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Phoenix Salmonella Attorney

Salmonella is a type of bacteria that can cause illness in humans, typically through the consumption of contaminated food or water. This genus of rod-shaped, gram-negative bacteria includes over 2,500 different serotypes, with the most common ones causing illness in humans being Salmonella enterica and Salmonella bongori. These bacteria can be found in a variety of environments and are often associated with raw or undercooked meat, poultry, eggs, and unpasteurized milk. Contamination can also occur in fruits and vegetables that come into contact with contaminated water or surfaces.

Symptoms of Salmonella Poisoning

Salmonella poisoning, also known as salmonellosis, typically presents with the following symptoms:

  • Diarrhea: Often severe and watery.
  • Abdominal Cramps: Pain and discomfort in the stomach area.
  • Fever: Can range from mild to high.
  • Nausea and Vomiting: Commonly occur alongside diarrhea.
  • Headache: Often accompanies other symptoms.
  • Body Aches: General feeling of weakness and muscle pain.

Symptoms usually appear 6 hours to 6 days after infection and can last 4-7 days. Severe cases may lead to hospitalization due to dehydration or spread of the infection to the bloodstream.

Causes of Salmonella

There are a number of ways a person can get salmonella, and many of these can result in being able to take legal action.

  • Raw or Undercooked Meat: Consuming poultry, beef, or pork that hasn’t been cooked to safe temperatures can lead to Salmonella infection. If the contamination is traced back to improper handling or storage by a supplier or food producer, legal liability may arise.
  • Eggs: Raw or undercooked eggs, or products containing them, can be a source of Salmonella. If a restaurant serves dishes like homemade mayonnaise or Caesar salad dressing made with raw eggs, and patrons become ill, the establishment could face lawsuits.
  • Unpasteurized Dairy Products: Milk and cheese that haven’t undergone pasteurization can harbor Salmonella. Dairy producers or retailers selling these products without proper warnings or following safety regulations could be held accountable.
  • Contaminated Produce: Fruits and vegetables can become contaminated through contact with tainted water or during handling and processing. For instance, outbreaks linked to contaminated leafy greens or tomatoes can result in legal claims against farms or food distributors.
  • Cross-Contamination: Improper kitchen practices, such as using the same cutting board for raw meat and ready-to-eat foods without adequate cleaning, can spread Salmonella. Restaurants and food service establishments can be sued if their negligence leads to an outbreak.
  • Improper Storage: Foods that require refrigeration must be kept at safe temperatures. If a grocery store or restaurant fails to maintain proper storage conditions, leading to bacterial growth and illness, they could face legal consequences.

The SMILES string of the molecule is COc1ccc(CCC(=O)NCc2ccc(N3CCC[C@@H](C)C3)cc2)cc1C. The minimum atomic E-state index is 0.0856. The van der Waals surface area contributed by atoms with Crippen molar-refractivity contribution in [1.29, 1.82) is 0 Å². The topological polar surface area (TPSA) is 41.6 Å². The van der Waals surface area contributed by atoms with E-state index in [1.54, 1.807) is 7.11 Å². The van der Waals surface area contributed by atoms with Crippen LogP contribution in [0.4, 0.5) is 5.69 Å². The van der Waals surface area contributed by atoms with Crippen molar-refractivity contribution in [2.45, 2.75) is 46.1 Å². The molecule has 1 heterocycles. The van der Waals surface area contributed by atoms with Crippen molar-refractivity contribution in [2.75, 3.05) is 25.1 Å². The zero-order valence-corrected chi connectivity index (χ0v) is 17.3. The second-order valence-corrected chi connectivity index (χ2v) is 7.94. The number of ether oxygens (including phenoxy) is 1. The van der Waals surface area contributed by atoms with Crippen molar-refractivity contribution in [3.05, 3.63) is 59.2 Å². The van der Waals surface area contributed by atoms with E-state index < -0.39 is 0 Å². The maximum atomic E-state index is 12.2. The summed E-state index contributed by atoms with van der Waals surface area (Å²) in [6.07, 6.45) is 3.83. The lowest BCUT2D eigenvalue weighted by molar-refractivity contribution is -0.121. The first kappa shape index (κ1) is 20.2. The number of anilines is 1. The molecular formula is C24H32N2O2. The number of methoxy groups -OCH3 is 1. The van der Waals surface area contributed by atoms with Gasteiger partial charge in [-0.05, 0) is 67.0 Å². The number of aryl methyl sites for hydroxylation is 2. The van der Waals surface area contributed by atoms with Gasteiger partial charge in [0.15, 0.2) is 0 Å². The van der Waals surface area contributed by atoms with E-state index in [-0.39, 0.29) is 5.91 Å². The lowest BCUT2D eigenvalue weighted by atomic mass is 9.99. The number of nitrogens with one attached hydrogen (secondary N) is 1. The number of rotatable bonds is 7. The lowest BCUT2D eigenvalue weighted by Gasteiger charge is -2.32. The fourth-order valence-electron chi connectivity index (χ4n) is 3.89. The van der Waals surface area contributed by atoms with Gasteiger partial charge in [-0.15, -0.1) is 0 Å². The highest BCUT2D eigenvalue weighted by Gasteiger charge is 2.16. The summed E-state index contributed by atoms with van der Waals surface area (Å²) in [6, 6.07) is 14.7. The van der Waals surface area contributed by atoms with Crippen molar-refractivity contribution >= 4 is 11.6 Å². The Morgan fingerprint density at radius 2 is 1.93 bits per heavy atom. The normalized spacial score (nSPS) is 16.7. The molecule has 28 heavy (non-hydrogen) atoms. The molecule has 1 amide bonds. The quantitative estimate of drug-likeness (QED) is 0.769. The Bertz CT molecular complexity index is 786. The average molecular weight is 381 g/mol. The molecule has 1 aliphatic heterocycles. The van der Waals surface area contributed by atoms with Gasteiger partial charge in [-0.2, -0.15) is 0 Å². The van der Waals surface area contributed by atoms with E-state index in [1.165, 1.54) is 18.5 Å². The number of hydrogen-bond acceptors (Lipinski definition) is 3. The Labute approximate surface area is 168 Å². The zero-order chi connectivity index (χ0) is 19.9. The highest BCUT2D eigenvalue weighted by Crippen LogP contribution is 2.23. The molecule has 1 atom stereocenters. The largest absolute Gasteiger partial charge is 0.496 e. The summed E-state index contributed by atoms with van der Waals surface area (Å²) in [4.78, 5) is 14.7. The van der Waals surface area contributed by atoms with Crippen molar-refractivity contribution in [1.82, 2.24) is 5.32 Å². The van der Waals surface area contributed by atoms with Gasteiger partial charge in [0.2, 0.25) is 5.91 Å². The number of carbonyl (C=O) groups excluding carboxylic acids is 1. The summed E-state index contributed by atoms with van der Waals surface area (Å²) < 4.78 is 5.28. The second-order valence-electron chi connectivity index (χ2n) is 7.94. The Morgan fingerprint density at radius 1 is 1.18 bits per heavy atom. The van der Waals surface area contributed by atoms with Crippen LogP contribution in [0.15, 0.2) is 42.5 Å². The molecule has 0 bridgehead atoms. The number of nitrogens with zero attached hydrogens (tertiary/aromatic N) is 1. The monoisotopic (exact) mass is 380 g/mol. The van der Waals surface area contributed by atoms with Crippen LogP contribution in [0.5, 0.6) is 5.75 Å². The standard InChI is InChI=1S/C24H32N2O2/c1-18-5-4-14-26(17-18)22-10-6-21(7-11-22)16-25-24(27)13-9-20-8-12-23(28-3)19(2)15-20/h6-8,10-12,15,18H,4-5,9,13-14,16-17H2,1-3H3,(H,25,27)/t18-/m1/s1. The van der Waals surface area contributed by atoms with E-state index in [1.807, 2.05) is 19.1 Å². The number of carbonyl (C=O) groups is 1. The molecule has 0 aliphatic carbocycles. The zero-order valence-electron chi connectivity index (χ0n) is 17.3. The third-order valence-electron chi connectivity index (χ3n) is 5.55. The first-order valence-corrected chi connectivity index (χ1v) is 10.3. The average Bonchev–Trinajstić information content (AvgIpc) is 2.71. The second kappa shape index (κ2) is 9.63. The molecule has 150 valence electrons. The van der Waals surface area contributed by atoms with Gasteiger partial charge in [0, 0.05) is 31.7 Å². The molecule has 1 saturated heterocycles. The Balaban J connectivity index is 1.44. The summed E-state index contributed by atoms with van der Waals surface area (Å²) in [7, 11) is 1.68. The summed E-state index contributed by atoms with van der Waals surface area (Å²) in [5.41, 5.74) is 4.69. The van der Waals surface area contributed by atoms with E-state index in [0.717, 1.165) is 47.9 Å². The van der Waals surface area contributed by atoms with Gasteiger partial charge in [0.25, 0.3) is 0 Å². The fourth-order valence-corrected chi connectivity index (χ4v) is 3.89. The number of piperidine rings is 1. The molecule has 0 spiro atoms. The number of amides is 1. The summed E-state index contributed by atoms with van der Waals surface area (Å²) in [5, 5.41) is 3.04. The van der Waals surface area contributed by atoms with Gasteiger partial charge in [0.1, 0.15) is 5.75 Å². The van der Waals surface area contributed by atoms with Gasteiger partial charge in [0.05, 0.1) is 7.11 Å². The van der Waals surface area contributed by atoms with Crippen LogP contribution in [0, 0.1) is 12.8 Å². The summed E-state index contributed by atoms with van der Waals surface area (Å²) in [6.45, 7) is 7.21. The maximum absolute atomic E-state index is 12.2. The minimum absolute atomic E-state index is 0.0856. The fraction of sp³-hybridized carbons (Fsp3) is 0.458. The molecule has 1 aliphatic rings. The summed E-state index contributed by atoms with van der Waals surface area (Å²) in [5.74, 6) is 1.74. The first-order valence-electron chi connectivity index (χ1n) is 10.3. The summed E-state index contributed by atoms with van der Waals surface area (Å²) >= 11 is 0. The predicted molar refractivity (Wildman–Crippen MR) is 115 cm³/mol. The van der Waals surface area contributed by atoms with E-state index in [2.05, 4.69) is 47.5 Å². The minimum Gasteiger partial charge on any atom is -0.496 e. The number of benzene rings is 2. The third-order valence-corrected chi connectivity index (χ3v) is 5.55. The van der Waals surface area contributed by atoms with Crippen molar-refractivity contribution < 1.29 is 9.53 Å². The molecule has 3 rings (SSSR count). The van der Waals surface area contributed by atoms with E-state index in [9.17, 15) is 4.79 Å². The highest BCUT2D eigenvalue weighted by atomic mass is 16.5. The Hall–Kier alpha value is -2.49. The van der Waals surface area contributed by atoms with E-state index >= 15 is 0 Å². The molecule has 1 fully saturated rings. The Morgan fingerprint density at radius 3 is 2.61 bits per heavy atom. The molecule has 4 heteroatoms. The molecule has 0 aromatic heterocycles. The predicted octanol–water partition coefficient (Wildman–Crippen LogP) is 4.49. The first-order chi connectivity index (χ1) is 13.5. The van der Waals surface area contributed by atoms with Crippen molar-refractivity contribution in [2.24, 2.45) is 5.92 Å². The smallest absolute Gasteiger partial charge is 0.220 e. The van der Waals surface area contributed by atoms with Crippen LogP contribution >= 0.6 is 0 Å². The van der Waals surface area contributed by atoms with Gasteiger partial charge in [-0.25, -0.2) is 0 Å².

Phoenix Salmonella Statistics

In 2015, outbreaks of Salmonella spiked in Arizona, with over 30% more cases reported than in 2012. This increase in cases can be linked to two major outbreaks that affected 100 or more people. In July 2015, imported cucumbers caused 152 confirmed cases of Salmonella, and in September 2015, there was an outbreak in an Arizona prison with an estimated 250 staff and inmates affected.

More recently, since the beginning of 2023, Arizona has had three Salmonella outbreaks:

Proving Your Illness Was Caused by Contaminated Food

To establish that your illness was caused by contaminated food, follow these steps:

  • Medical Documentation: Get a diagnosis from a healthcare provider. Laboratory tests on stool samples can confirm the presence of Salmonella bacteria.
  • Trace the Source: Identify the food that caused the illness. This can be done through:
    • Food History: Record everything you ate in the days leading up to your illness.
    • Common Sources: Determine if others who ate the same food are also ill.
    • Epidemiological Link: Health departments often investigate outbreaks and may link your illness to a known source.
  • Evidence Collection: Preserve any leftover food suspected of contamination. Keep receipts and any packaging that can trace the food back to its source.
  • Expert Analysis: Your attorney may work with epidemiologists or other experts to establish a link between the contaminated food and your illness.

Compensation in a Salmonella Poisoning Lawsuit

Compensation in a Salmonella poisoning lawsuit can include:

  • Medical Expenses: Coverage for all related medical costs, including hospitalization, medications, and follow-up treatments.
  • Lost Wages: Compensation for income lost due to inability to work while recovering.
  • Pain and Suffering: Damages for physical pain, emotional distress, and loss of enjoyment of life.
  • Punitive Damages: In cases of gross negligence, additional damages intended to punish the responsible party.
  • Out-of-Pocket Expenses: Reimbursement for expenses such as transportation to medical appointments and the cost of over-the-counter medications.

If you believe you have a case, consulting with an experienced food poisoning attorney can help you navigate the legal process and secure the compensation you deserve.

Get in Touch Today

If you or a loved one has suffered from Salmonella poisoning in Phoenix, seeking the help of an experienced food poisoning attorney is crucial. Contact The Lange Law Firm at (833) 330-3663 or through our online form for your free consultation to discuss your case today.